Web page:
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Sean Filkins - War And Peace & Other Short Stories CD (album) cover


Sean Filkins


Crossover Prog

4.07 | 393 ratings

From, the ultimate progressive rock music website

4 stars I like Sean Filkins' voice. BIG BIG TRAIN's "The Difference Machine" is one of my favorite CDs of the Naughties. I like this album pretty well. I agree with a few other reviewers that it's a bit bombastic, at times a bit drawn out or overextended, and overall fails to really explore any new territory, however, it does contain some stellar moments and one song that, IMHO, deserves to be launched straight to the pantheon of prog epic masterpieces: "Epitaph for a Mariner."

"The English Eccentric" (8/10) is is interesting for the way it feels heavy with out being really heavy at all. A different vocal timbre from Sean with nice b-vox harmonies. "The cracks in the pavement..." section, with its standard power chords, is a bit overblown (despite some nice bass work). And there is a very pretty, medieval-ish section after the "Her Father said..." line. Pretty good wah- ed guitbox solo to the end, too.

There are outstanding parts to "Prisoner of Conscience, Part I: The Soldier" (8/10) (the flute and sitar intro section; the use of mandolin and acoustic guitars in the second section; the organ in the third section; the heavier, bass-led "I Don't..." section; and, the climax with excellent [John Mitchell?] guitar solo from 15:30 to end), but then there are parts that are, well, bombastic and overblown ("mist of sudden fear" and follow-up sections [12:30-14:38]--including the spanish guitar part).

"Prisoner of Conscience, Part 2: The Ordinary Man" (6/10) has the unfortunate disadvantage of starting with a synth and synth bass foundation that sounds like it's been lifted straight out of JOURNEY's "Don't Stop Believin'," and, unfortunately, it doesn't get much better from there--almost "too proggy"--(like some Tangent, Flower Kings and Glass Hammer.) The piano-backed middle "So fragile...time stands still..." section helps--until the JOURNEY-like lead guitar (John Mitchell? really poorly mixed; IMO, not the right sound fit for this part) enters. A true neo-prog song.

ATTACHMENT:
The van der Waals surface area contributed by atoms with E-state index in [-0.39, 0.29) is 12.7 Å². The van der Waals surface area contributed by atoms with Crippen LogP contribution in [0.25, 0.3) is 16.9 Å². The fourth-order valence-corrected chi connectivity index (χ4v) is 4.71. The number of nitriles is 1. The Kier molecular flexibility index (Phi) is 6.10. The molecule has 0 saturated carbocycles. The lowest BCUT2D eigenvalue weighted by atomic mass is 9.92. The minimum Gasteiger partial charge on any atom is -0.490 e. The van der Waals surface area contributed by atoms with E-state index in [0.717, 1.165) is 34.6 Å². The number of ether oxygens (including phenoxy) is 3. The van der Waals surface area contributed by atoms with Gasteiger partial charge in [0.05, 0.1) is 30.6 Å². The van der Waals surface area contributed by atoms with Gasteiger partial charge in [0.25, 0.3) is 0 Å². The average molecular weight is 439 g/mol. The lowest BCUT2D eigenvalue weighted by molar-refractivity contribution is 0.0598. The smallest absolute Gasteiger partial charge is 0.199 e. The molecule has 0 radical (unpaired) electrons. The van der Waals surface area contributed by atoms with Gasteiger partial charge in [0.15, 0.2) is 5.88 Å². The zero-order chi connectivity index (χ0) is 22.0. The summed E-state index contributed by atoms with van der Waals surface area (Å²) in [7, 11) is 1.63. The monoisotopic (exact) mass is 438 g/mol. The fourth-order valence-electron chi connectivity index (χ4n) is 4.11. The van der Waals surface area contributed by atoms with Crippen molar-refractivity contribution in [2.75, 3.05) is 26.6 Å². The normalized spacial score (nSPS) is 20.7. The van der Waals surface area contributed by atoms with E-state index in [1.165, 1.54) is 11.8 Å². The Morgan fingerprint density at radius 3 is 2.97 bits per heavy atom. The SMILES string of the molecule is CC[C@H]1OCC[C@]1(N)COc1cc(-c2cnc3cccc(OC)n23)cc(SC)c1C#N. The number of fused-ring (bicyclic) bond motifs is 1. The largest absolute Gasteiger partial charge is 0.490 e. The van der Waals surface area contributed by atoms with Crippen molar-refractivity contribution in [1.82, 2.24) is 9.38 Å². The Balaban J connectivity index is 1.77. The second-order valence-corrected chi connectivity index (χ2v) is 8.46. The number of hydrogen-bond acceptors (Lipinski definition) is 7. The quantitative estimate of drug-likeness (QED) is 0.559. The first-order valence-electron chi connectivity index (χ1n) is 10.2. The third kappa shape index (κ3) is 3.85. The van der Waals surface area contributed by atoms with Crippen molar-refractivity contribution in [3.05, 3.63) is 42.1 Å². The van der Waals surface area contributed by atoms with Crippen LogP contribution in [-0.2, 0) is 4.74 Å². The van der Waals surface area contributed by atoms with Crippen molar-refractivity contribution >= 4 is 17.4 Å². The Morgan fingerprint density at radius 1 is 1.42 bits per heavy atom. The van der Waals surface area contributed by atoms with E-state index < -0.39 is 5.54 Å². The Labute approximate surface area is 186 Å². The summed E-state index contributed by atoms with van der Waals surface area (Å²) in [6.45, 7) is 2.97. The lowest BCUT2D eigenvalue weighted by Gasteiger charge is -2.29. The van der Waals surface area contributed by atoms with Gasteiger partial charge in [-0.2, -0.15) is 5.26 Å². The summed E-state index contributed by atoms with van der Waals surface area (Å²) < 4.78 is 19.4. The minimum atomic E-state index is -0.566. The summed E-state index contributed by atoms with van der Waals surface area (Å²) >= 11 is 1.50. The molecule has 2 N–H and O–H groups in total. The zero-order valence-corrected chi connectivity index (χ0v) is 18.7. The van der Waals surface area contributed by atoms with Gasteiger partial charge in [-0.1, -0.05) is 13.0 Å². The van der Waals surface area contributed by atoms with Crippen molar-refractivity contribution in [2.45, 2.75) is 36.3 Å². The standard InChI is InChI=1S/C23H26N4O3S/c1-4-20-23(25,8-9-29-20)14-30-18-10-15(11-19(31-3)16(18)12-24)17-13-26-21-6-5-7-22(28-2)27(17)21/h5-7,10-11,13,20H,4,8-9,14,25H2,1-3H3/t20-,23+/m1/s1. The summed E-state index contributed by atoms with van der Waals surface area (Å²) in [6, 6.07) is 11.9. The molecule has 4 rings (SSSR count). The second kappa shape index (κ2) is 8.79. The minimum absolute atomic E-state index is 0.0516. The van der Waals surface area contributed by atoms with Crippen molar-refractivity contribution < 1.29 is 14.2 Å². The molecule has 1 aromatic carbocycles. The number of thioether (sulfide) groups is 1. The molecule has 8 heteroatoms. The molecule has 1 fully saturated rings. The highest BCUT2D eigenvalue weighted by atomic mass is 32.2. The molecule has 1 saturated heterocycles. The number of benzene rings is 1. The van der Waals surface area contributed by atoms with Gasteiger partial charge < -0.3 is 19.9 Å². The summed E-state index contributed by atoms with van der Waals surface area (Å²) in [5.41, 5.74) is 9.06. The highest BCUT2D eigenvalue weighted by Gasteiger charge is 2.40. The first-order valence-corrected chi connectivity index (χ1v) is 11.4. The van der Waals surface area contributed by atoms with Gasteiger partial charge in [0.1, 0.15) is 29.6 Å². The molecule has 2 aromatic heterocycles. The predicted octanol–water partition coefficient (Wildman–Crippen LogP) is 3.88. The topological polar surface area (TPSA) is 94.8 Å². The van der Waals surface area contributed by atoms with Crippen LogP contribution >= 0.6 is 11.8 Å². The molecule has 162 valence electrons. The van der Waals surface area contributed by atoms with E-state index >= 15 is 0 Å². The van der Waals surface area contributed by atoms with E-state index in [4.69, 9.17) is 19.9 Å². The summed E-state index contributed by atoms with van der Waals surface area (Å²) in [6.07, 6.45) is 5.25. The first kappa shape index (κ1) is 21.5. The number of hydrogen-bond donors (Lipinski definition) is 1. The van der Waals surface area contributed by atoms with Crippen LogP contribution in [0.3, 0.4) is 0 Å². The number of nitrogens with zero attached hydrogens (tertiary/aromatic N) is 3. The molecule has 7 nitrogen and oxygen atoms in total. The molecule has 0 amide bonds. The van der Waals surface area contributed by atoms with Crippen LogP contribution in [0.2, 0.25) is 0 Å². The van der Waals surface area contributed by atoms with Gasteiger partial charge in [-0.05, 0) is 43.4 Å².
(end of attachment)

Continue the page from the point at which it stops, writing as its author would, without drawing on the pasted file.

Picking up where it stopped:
The topical theme suggested by the title "Epitaph for a Mariner" (10/10) conjures up comparisons to BBT's "The Underfall Yard"-- which is unfortunate, because the lyrics and their emotional presentation were where I personally found flaw with "Underfall." However, that is where the comparisons should end. The first three sections--one instrumental sans drums with female 'siren' singing, the second including a brief recorded voice of a sailor, the third an ANT PHILLIPS--like 12-string with synth wash section over which Sean sings his heart--is absolutely gorgeous. The fourth section gets heavier, with an awesome slide guitar floating around in the background, yet retains the intense emotion and fresh-feeling to it--and delightfully peaks with a spine-thrilling slide solo. Together with this being by far Sean's best vocal performance on the album, this song alone warrants the purchase, listen, and Top 10 standing of this album.

"Learn How to Learn" (8/10) uses a really strange effect on Sean's lead vocal--which is especially noticeable in the quieter sections. The song's overall similarities to YES' "I've Seen All Good People" is rather enjoyable--including some rather esoteric, New Age lyrics I much prefer the move into the spacey, sitar w/tabla second/final section to that of "Your Move."

A masterpiece? No. But a solid 4 stars. Admittedly, I came into this listening experience with some doubts, but I come away a believer. Sean & Company are for real!

An excellent addition to any prog lover's music collection.

BrufordFreak | 4/5 |


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